Kenya Lake System
The Kenya Lake System in the Great Rift Valley consists of three soda lakes in the valley basin, known for their high concentration of Lesser Flamingo.
Lake Elementaita, Lake Nakuru and Lake Bogoria are shallow, alkaline, and are hydro-geologically connected through sub-surface seepage of water. The alkalinity of the three lakes supports the abundant growth of the green algae which is the food of the Lesser Flamingoes which congregate in the lakes in great numbers, and also attract breeding Great White Pelicans and migratory birds.
Community Perspective: try to find out beforehand which lakes have flamingoes at that time. The active and regular geysers and volcanic fumaroles are worth visiting too. Lake Elementaita is the easiest of the lakes to visit without a 4WD/with public transport.
Map of Kenya Lake SystemLoad map
I visited Lake Elementaita in March 2019 as this is the easiest lake to get to without paying high entrance fees and/or hiring a 4WD. I tried to go to Lake Nakuru as well with the National Park bus tour as well but after waiting for two hours in the bus at Nakuru bus station, only 10 passengers turned up which was not considered enough to run the bus.
Lake Elementaita I could visit by just getting off a matatu from Nakuru and then I walked down from the main road. I entered through a hotel gate and the friendly guard let me through, asking for a small fee if I happened to come back via the same path.
The alkaline gives a pretty reflection of the sun in the water, especially in late afternoon. Alongside the shore, the mineral deposits look interesting, with cracks running along it. I walked along the shore for perhaps five kilometers and encountered a few shepherds with their sheep, who were very kind and curious. I saw just a few flamingos in the lake in the distance, maribu storks are more abundant.
When the sun started setting, I walked back to the main road to wait for a matatu back to Nakuru which materialized within minutes.
Across the years we have visited each of the 3 inscribed lakes. The photo is of Lake Bogoria and our visit there in 1991 is the one we remember best – for the flamingos of course, but also for the active and regular geysers and volcanic fumaroles and, finally the road to get there!! We had rented a 4x4 and were rough camping. The so-called “road2 we took into the lake from the south (we wanted the more remote southern camp site) was VERY boulder strewn with sharp volcanic rocks and we acquired punctures in 2 different tyres at the same time. Unfortunately we only had 1 spare wheel and no air pump! Ah well, all part of the “adventure”! Unless they have improved the road we recommend taking the northern entrance. Flamingos move around and cannot be guaranteed in large numbers at all sites but we were pleased with the numbers when we were there – if you can only visit one lake try to find out before hand which lakes have flamingoes at that time. From what we saw, Bogoria didn’t really offer much else in the way of wildlife viewing beyond birds – Nakuru on the other hand is presented as more of general “Wildlife park” with a wide range of mammals including Lion, Rhino and Leopard. I remember it as a bit “zoo-like” compared with e.g the Mara and Samburu as it is situated just down the road from the busy town of Nakuru (pop 300k).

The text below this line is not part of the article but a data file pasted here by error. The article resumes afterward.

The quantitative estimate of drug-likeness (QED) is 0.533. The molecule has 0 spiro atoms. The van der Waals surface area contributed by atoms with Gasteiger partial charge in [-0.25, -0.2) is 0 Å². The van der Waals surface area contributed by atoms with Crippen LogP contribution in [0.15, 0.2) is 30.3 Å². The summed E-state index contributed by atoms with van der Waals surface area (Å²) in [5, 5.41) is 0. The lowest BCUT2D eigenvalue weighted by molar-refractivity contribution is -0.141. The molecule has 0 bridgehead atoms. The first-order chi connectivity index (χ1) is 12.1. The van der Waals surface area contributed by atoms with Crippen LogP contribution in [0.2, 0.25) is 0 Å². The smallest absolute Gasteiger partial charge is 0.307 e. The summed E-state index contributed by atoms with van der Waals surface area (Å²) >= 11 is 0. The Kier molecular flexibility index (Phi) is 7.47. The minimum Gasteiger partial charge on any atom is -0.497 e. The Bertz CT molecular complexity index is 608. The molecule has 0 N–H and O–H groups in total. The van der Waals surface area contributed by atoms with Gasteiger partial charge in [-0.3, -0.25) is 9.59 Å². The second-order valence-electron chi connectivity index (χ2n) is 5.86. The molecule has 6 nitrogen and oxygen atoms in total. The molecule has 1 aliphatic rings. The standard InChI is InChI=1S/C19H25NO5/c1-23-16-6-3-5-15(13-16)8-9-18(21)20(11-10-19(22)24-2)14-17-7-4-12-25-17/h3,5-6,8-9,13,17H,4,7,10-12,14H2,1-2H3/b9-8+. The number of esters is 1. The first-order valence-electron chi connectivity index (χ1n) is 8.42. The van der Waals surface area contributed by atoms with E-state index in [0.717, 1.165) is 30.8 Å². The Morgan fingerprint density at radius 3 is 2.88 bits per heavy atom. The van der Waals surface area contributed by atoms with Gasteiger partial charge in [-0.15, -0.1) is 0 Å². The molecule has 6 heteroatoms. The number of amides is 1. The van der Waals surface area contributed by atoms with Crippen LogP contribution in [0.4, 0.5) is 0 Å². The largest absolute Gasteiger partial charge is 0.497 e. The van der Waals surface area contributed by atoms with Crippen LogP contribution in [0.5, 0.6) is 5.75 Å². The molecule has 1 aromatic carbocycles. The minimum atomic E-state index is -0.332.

In 2008 we visited the rift valley alkaline lakes of Ethiopia (see my review of Abijatta-Shalla http://www.worldheritagesite.org/sites/t0112.html ). Ethiopia’s late 20th century history resulted in significant and possibly irreversible damage to those lakes which it had tried unsuccessfully to inscribe as early as 1981. It is good that Kenya has “done the necessary” to preserve its own. A visit to see the massed Flamingos at one or other of these lakes is worth fitting in if you can whilst in Kenya.
Referral at Bureau meeting as Rift Valley Lake Reserves: to make Lake Elementaita a protected area and completion of management plans for all three lakes.
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